Tomorrow's car experience, today

The emergence of technology in the car industry is changing the driver’s experience forever. More strides are made toward digitalization. Cockpit screens are standardized wider. And physical controls are soon to be a product of yesterday.

Current car companies are moving toward digitalization—but largely miss the mark. The driving experience is more than driving itself: entertainment, climate control, navigation, security, and so much more determine the pleasure and ease of a drive. But the UX and UI are years behind what today’s standards should be. To compensate for this lack and cut costs, they often opt for subpar tier solutions such as Apple CarPlay and Android Auto.

Tomorrow’s vehicles will provide seamless assistive features to improve the driver’s experience, enhance safety onboard for all, and guarantee top-notch security to the outside world.

The flex mode experiment

What should today’s onboard experience look and feel like?

On a drive, any typical task has the potential to dangerously distract the driver. Using cognitive psychology and Hick’s law on the cognitive load—which states that the time to make a decision increases with the complexity of information—I explored different options and screen shapes to optimize the driver experience. 

These are my findings: a flexible interface concept that is simple, natural, and innovative.

Fits and folds for all

My vision for the Car XP folds for any user and any situation. In this design, individuality and universality meet—because an interface should be intuitive for all, but also have flexibility for each person’s needs.

We can customize our smartphones, right? They all look and work the same (especially if you have an iPhone). But once you open the home screen, each phone will contain a different world. Depending on uses, habits, and preferences, each phone is personalized for its user.

So why shouldn’t you be able to personalize the experience of your car? As a driver, I don’t care about changing the color of my control screen. Instead, I want my car to deliver what I really need. Maybe I use the GPS every single day. If so, I want it to be as visible as the interface for my favorite Mariah Carey tracks. And I want to be able to know that I’m not about to back up into a fire hydrant.

And how can I manage all those controls and alerts at the same time, and in the way that makes sense for me? With the flex mode, I can customize my own experience—just how I like.

A work in progress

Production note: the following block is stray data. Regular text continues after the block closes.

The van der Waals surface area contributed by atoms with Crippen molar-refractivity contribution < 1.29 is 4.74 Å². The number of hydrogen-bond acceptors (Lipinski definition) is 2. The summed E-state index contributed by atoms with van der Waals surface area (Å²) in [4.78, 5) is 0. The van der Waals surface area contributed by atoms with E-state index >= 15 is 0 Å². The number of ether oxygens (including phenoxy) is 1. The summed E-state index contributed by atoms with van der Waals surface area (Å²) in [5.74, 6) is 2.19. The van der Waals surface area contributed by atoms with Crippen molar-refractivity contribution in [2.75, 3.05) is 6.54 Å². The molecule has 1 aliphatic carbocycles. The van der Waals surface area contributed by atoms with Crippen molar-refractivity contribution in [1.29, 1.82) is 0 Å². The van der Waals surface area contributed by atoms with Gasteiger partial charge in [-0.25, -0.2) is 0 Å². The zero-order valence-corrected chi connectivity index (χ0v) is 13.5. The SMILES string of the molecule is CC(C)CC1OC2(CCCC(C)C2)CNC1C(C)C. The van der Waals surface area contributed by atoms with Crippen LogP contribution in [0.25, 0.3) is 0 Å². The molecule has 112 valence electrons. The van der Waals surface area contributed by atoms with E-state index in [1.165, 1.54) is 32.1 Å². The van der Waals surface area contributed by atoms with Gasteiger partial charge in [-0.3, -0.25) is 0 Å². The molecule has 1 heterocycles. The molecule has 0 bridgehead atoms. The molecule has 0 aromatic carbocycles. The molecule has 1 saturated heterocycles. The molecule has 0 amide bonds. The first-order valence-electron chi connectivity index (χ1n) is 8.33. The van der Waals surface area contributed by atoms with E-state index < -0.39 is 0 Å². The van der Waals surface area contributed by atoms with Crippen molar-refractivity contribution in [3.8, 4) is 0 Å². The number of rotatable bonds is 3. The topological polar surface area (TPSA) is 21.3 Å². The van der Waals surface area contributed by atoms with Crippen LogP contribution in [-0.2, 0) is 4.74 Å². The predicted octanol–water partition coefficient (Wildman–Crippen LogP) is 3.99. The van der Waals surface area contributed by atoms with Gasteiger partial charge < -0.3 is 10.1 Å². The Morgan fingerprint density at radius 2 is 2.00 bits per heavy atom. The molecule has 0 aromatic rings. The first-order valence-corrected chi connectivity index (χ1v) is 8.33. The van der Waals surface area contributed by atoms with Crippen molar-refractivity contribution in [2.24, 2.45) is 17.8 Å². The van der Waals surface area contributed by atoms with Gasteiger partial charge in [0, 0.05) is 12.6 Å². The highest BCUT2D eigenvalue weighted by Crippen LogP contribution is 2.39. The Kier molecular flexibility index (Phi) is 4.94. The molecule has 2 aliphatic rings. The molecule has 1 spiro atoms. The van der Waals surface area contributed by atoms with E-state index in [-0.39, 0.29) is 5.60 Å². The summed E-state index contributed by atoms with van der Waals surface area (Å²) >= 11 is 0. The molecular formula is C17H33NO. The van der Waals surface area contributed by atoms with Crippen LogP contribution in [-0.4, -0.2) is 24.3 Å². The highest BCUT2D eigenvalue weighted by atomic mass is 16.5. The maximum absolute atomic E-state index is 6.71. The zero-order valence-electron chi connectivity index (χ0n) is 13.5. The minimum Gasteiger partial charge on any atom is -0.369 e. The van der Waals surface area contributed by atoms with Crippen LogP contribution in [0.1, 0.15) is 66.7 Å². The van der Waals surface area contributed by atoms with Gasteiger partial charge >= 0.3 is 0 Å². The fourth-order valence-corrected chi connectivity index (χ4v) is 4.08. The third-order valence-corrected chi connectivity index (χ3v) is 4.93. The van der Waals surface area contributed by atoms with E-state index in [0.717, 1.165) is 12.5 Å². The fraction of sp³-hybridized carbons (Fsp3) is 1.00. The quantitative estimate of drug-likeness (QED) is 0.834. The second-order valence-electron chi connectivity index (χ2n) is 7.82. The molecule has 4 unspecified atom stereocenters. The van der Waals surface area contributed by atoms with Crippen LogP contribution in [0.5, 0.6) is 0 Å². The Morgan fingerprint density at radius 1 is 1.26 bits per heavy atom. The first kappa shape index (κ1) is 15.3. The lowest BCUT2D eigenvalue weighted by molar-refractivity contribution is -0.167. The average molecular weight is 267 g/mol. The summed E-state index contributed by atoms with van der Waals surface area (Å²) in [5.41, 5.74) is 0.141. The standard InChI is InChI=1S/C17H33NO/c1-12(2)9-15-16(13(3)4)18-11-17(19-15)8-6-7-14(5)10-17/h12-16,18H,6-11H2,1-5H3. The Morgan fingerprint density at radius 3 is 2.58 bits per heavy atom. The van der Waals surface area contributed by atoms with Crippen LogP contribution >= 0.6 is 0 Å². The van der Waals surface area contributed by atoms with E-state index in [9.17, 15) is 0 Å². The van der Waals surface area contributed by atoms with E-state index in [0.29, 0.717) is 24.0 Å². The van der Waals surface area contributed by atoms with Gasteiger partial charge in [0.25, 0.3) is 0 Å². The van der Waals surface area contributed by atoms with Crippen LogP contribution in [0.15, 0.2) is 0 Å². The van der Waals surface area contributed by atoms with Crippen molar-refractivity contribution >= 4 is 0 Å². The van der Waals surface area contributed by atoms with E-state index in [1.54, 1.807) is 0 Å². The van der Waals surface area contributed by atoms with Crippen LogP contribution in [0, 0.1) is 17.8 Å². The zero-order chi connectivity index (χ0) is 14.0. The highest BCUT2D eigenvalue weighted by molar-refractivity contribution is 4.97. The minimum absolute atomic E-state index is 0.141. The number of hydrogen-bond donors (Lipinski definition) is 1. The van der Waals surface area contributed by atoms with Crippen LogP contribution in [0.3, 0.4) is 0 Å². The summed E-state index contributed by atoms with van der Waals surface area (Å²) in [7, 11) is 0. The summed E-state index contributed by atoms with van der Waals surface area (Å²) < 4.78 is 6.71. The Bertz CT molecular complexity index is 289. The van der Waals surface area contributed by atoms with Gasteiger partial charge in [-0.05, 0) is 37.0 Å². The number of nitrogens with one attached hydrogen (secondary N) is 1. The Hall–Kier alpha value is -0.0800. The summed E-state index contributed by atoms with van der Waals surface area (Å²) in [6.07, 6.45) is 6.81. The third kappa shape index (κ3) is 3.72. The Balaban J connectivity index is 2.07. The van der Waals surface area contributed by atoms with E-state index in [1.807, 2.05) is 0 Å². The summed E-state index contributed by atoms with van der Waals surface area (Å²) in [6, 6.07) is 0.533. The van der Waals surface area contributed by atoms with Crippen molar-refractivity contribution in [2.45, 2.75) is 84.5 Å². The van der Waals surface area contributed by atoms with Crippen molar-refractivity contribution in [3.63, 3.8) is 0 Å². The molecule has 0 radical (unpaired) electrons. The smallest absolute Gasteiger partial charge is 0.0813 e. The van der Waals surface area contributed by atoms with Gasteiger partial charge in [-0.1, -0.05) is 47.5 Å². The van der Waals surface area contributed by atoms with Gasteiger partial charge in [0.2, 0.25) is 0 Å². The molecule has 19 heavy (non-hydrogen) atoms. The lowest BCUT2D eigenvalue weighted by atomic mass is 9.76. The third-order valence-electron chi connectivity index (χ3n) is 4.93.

As I'm going further on this project, I keep facing challenges after challenges and questions after questions.

How to make the customizable experience match my expectations ? What consequences on the interface, will have the gestures on the screen ? So many questions for which I’m trying to find solutions. What you see here is actually my work in progress concerning the Flex mode and the elements’ adaptability. I’ll keep updating theses screenshots and my process as I push this project further.

Get what you need, when you need

The control bar. It’s becoming the standard in all new vehicles. But it's typically only used for navigation.
What I propose is to make it contextual.

The control bar will be an extention of the screen at any given time—meaning that it will evolve with the driver’s needs by providing additional action options and information depending on the situation.

For example: I’m driving from my home in the 17th arrondissement to my parents’ place in the suburbs. I need the GPS to give me traffic information to avoid rush hour crowding and locate electric chargers on the way there, in case my battery is low. Plus, I’d want to adjust climate control temperatures, activate the A/C, alter the air recycling, and more.

With this contextual control bar, I will be able to use these functions at the same time, without jumping between applications. And when I’m done, the bar will reset to its basic mode.

From your fingertips

I chose to first experiment on the climate control feature.
It’s a classic, high-use control—and a ripe opportunity for innovation.

I asked myself: What would be the easiest way to control the airflow? How could I best depict the air in the vehicle? How could I simplify this feature—without oversimplifying?

One of the answers I discovered is to allow the driver to trace the direction of the airflow. 

With your fingertip, you could directly command the flow and instantly see the result. And because the visualization is clear and immediate, adjusting the airflow will require less attention while driving than with other traditional systems.

One of the only car manufacturers unrolling this kind of feature is Tesla. But I propose to push it further. The user should be able to see the temperatures of the flows, as well as control the circulation pattern from the vehicle’s front to rear.